Earthquakes Overview

Earthquakes have inspired fear and awe since beings on Earth possessed the capacity to feel these emotions. Earlier mystical explanations for earthquakes have been replaced in our rational era by natural mechanistic explanations informed by observational science.

Stresses in the rock that make the Earth are usually in a state of equilibrium--all the forces acting on a chunk of rock are balanced by opposing forces. The overall stress levels can increase slowly as the rock deforms slowly, but nothing dramatic happens, nothing accelerates. Occasionally that equilibrium is disturbed--usually because the strength of a weak spot in the rock (a "fault") is exceeded, or because someone sets off a big explosion underground.

During the temporary loss of equilibrium, the rock on either side of the fault, or around the explosion-generated cavity, accelerates until it relieves the pent-up elastic stresses, then decelerates and stops moving and equilibrium is re-established. The acceleration and deceleration of the rock, and perhaps the grinding of the rock along the fault -- all driven by the collapse of elastic strain -- generates seismic waves that radiate outward, sharing a fraction of the energy released by the rupture with the rest of the world.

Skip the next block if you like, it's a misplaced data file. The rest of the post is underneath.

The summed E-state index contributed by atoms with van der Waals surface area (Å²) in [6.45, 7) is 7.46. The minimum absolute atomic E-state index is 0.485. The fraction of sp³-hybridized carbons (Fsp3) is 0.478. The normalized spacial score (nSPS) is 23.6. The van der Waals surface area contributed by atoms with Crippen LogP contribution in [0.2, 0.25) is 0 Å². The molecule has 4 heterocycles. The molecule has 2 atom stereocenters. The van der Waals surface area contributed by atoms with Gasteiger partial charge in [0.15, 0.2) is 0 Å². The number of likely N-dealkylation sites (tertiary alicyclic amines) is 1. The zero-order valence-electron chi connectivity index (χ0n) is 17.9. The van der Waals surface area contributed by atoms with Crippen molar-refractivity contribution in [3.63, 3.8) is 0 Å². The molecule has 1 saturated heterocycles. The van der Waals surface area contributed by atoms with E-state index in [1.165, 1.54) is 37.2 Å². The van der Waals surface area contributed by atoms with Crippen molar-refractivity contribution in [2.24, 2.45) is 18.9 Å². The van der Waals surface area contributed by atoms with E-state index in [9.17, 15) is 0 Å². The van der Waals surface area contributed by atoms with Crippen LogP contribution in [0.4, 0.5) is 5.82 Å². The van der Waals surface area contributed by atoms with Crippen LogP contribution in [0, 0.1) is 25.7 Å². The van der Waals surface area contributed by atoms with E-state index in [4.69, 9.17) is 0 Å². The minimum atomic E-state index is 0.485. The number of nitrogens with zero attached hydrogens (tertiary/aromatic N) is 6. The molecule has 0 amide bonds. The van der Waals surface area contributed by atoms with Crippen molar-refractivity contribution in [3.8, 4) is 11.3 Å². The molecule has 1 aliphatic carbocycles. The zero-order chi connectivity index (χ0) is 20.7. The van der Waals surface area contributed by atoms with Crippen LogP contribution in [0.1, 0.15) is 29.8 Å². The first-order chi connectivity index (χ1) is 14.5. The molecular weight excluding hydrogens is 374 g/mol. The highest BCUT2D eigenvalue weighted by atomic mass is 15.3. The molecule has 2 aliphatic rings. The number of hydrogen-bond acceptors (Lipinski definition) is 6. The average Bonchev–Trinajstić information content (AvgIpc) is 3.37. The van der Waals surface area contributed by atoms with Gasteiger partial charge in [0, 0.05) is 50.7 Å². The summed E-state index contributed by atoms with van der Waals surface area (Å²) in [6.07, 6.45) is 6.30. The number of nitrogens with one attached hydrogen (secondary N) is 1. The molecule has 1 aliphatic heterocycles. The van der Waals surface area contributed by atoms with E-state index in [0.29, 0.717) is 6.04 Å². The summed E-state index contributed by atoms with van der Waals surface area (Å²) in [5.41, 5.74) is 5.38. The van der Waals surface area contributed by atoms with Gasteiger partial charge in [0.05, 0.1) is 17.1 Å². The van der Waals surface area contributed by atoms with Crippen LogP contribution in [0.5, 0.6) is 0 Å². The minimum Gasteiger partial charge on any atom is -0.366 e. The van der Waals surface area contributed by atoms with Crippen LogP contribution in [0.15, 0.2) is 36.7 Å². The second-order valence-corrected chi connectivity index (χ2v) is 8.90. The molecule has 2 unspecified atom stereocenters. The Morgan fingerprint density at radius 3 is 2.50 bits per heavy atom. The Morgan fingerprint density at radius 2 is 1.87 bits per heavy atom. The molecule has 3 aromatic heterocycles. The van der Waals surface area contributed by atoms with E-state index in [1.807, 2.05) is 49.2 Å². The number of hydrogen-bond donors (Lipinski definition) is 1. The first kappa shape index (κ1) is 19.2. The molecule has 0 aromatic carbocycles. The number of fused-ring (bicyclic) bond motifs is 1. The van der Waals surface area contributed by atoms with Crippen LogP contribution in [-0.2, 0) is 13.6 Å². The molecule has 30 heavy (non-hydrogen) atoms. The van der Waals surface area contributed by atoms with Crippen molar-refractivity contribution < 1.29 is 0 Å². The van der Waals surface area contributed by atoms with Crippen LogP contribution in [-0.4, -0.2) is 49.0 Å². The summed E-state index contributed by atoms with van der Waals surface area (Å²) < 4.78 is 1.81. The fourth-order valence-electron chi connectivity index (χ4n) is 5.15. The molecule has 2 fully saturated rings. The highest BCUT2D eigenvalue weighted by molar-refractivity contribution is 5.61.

The rest is just the working out of details. But oh, what fascinating details!

In this area of our web site you can explore:
    •    how plate tectonics works
    •    learn about earthquake waves
    •    how earthquakes are located
    •    how earthquakes and their impacts are measured (Magnitude and Intensity)
    •    and find other excellent resources to learn about and prepare for earthquakes

In other areas of the web site we discuss Pacific Northwest earthquake hazards, the different types of earthquakes that occur here, and how you can reduce your risk of losses from future earthquakes.